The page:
Was the support for marriages well received by youth people in Misurata?
“Yes, it is a good step, but the decision is not well-organized. We wish, before issuing the decision, if there was a well-studied plan in terms of the beneficiaries’ priority for the marriage support grant. Also, there was no clear and fair distribution mechanism between regions and cities, and in any case, it is a decision whose goal is more political.”
Misrata has fought many wars since 2011, and you count many martyrs and wounded. What is the Municipality doing to help these young people and their families?
“Yes, these many wars created difficulty and crisis in dealing with the many divisions and bodies in the city. But this issue is a central one in the first place. There is a Ministry that has to follow up on the matter and disburse funds and aid to these families. Since the February 2011 Revolution, many families need attention and support, and we feel embarrassed in front of them”.
If in six months – as many are saying – Libya goes to the elections, would Misrata be ready?
“Misurata, like most Libyan cities, has differences and diversity on the issue of elections, but I think that the majority in our city mainly support holding parliamentary elections, or going towards parliamentary and presidential elections at the same time”.
What do you think of the current political situation in Libya? What are your feelings, and what is the solution in your opinion?
“The majority of the people are not satisfied with the current political situation. There is a kind of political blockage. The current political bodies and the controversial personalities represent a big problem, and their presence will not solve the crisis. Therefore, I think that these personalities and bodies must be removed until we find good solutions. Wealth must be distributed equitably among all so that the people’s demands are not exploited by any party to grow the political crisis.”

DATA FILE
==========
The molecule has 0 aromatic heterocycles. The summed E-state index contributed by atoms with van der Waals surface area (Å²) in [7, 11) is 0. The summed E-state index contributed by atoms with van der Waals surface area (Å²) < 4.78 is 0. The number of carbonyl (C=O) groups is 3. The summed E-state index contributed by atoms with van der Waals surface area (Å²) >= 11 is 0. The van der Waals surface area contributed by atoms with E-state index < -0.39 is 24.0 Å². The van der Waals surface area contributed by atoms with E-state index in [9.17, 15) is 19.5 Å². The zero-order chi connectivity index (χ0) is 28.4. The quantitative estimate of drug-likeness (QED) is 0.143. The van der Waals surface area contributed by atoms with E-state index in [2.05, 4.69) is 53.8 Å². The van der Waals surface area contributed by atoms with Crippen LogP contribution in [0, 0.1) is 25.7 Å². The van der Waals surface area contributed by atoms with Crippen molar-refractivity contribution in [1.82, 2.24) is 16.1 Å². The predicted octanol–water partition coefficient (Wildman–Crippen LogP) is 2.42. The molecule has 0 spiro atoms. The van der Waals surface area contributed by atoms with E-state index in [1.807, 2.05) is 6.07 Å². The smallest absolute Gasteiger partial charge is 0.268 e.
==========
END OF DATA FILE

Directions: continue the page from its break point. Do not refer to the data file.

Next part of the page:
Did the political and military competition between Dabaiba and Bashagha affect the city’s social fabric?
“There is no conflict on a tribal basis in Misurata. Both Dabaiba and Bashagha have supporters from various parties and social components inside the city. I am not against Bashagha as a person, but against the project he brought. There was great fear in terms of security, but thank God the crisis passed peacefully, and now things are going well.”
Do you believe that the Municipality of Misurata can help in the mediation efforts between the two Prime Ministers since they are both from the same city?
“Yes, we tried as a municipality to hold meetings and bring the parties together, but unfortunately, it is very complicated as they represent two different projects that cannot be combined. I say bitterly, we failed in this matter”.
How do you live the situation in Ukraine? Are you worried that there are still foreign mercenaries in Libya and perhaps one day a war could break out in Libya due to their presence?
“The crisis in Ukraine is of interest to all countries in the world, and Libya is part of it. Mercenaries and foreign fighters are a large part of the Libyan crisis, but this war may be a positive pretext for the expulsion of foreign mercenaries (Wagner) from Libya.”